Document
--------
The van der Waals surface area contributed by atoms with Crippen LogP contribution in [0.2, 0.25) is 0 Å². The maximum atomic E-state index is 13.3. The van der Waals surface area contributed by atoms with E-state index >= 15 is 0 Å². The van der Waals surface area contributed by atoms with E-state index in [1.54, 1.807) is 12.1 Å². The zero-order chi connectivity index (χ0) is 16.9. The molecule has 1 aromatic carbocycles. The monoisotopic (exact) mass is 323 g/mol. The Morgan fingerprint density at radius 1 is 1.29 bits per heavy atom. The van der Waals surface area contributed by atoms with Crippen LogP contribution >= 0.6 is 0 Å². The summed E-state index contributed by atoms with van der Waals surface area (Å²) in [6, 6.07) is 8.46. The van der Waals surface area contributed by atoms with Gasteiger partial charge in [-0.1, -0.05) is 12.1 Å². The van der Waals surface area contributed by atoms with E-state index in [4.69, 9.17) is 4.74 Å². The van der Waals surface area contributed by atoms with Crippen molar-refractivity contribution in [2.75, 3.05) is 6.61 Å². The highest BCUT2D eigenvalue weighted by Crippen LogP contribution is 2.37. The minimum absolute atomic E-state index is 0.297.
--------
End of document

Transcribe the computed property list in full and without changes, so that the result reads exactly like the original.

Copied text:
The van der Waals surface area contributed by atoms with Crippen LogP contribution in [0.2, 0.25) is 0 Å². The maximum atomic E-state index is 13.3. The van der Waals surface area contributed by atoms with E-state index >= 15 is 0 Å². The van der Waals surface area contributed by atoms with E-state index in [1.54, 1.807) is 12.1 Å². The zero-order chi connectivity index (χ0) is 16.9. The molecule has 1 aromatic carbocycles. The monoisotopic (exact) mass is 323 g/mol. The Morgan fingerprint density at radius 1 is 1.29 bits per heavy atom. The van der Waals surface area contributed by atoms with Crippen LogP contribution >= 0.6 is 0 Å². The summed E-state index contributed by atoms with van der Waals surface area (Å²) in [6, 6.07) is 8.46. The van der Waals surface area contributed by atoms with Gasteiger partial charge in [-0.1, -0.05) is 12.1 Å². The van der Waals surface area contributed by atoms with E-state index in [4.69, 9.17) is 4.74 Å². The van der Waals surface area contributed by atoms with Crippen molar-refractivity contribution in [2.75, 3.05) is 6.61 Å². The highest BCUT2D eigenvalue weighted by Crippen LogP contribution is 2.37. The minimum absolute atomic E-state index is 0.297.